The French-Canadian director is bringing the Met his vision of “Der Fliegende Holländer” (“The Flying Dutchman”), which tells of a sailor condemned to sail the seas for eternity unless he can find a woman willing to be faithful to him until death. He finds such a woman in the heroine, Senta, who is obsessed by a portrait of the Dutchman hanging in her home.
In Girard's interpretation, the focus of the opera is more on Senta than on the Dutchman himself. “This is the central argument of the piece,” he said in an interview a week before the opening. “It's the story of a girl who is looking at a painting so intensely that it comes to life and will swallow her into death.”
The first thing audiences will see as they enter the auditorium is a painting by set designer John Macfarlane that is framed by the Met's gold proscenium and shows a glowering eye embedded in a stormy sky. It represents the Dutchman's portrait, and as soon as the curtain rises during the overture we see another eye in the background and a dancer dressed in red who stands in for Senta. (In Wagner's libretto, Senta doesn't appear until Act 2.)
That red dress is the only splotch of color in a production where sets and costumes are deliberately drab, filled with blacks, whites and grays. “It's the red of passion, of human life and blood,” Girard said. “She's the center of gravity of the piece and she has to stand out.”
As for the Dutchman, he becomes an extension of Senta's imagination, “a ghost who comes out of the cosmos and takes a human form.” A giant shadow figure mirrors his movements in the background, and we glimpse his ship taking form in the cloud-smeared sky. Later, his crew is depicted by blobs of light.
Perhaps the most striking visual image is a forest of ropes dangling from the flies in Act 2. The women of Senta's village twirl these to suggest their weaving — instead of using spinning wheels as indicated in the libretto.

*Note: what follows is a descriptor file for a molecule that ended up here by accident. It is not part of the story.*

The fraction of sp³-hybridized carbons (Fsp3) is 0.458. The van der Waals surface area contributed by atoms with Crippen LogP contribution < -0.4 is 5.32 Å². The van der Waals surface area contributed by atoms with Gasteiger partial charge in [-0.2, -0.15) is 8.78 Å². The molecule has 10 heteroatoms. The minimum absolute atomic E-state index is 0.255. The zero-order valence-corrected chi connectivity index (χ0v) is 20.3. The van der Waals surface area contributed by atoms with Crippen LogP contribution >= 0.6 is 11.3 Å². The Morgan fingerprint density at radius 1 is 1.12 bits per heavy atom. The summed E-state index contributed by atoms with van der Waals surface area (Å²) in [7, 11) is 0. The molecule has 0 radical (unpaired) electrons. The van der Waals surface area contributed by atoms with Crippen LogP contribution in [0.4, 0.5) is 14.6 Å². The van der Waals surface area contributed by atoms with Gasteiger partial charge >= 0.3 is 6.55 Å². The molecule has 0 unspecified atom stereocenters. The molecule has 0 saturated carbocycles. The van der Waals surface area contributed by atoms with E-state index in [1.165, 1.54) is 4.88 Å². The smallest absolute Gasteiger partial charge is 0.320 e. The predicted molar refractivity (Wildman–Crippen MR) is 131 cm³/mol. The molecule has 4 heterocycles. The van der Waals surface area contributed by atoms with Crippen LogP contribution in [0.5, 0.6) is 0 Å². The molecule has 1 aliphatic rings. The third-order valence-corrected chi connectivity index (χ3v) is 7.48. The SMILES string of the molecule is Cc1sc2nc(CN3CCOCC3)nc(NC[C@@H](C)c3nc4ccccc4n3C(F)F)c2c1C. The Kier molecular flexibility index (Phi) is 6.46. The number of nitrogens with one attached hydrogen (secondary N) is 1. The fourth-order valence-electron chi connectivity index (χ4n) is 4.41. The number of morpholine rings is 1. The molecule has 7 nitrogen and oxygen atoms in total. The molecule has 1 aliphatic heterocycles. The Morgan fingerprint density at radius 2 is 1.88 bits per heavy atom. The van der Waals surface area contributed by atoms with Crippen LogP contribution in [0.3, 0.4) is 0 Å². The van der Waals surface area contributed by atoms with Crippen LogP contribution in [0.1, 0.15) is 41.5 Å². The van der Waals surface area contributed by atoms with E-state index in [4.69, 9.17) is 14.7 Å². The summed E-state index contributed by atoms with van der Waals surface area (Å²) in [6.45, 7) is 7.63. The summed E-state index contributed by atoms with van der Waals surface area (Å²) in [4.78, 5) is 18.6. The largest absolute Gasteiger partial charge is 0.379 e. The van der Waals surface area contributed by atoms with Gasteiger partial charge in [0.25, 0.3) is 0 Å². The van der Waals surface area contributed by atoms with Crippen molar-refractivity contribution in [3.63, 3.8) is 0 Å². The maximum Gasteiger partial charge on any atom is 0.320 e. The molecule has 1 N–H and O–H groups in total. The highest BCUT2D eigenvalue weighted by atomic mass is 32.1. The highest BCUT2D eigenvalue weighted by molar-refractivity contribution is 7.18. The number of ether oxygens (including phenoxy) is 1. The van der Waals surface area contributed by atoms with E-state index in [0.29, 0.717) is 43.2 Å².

“It's really Senta's destiny that they're weaving,” Girard said. “They become twisted and increasingly knotty as she's getting caught in the web.” Girard, who is also a filmmaker best known for “Thirty-Two Short Films About Glenn Gould” and “The Red Violin,” said his decision to focus on Senta is “a little bit like a film where you have a choice of using a wider lens or going a little bit closer up. Yes, I am making the directorial choice to stress certain elements vs. others, but it's done in light of the meaning of what is in the text and the music.”
The new production, which opens March 2, stars bass-baritone Yevgeny Nikitin as the Dutchman and soprano Anja Kampe as Senta and will be conducted by Valery Gergiev. (Nikitin was a late replacement for Bryn Terfel, who broke his ankle shortly before he was to arrive for rehearsals.) The March 14 matinee performance will be televised live in HD in movie theaters around the world.
Girard's first venture into Wagner was in 2006 when he directed “Siegfried,” the third of four operas in the “Ring” cycle for the Canadian Opera Company. His Met debut came in 2013 with his widely acclaimed “Parsifal,” Wagner's last and most complex masterpiece.
“Dutchman,” on the other hand, is the earliest of Wagner's works frequently performed and shows a composer still finding his way. “To go from 'Parsifal' to 'The Flying Dutchman' is a big, big step backward,” Girard said. “But if you accept to direct it you have to serve it with as much generosity and love as you can.
“'And I have to admit that at first I was a little scared of that,” he added. “Because I was so into 'Parsifal.' The transcendence of every aspect of it. Then you listen to 'Flying Dutchman' and say 'I have to direct this? Eccch.' But very soon I embraced it because Wagner's genius is present all along. I don't think there's any part of this opera now that I don't love.”
And he'll be back at the Met with more Wagner. The company said he's developing a new production of “Lohengrin” for a future season.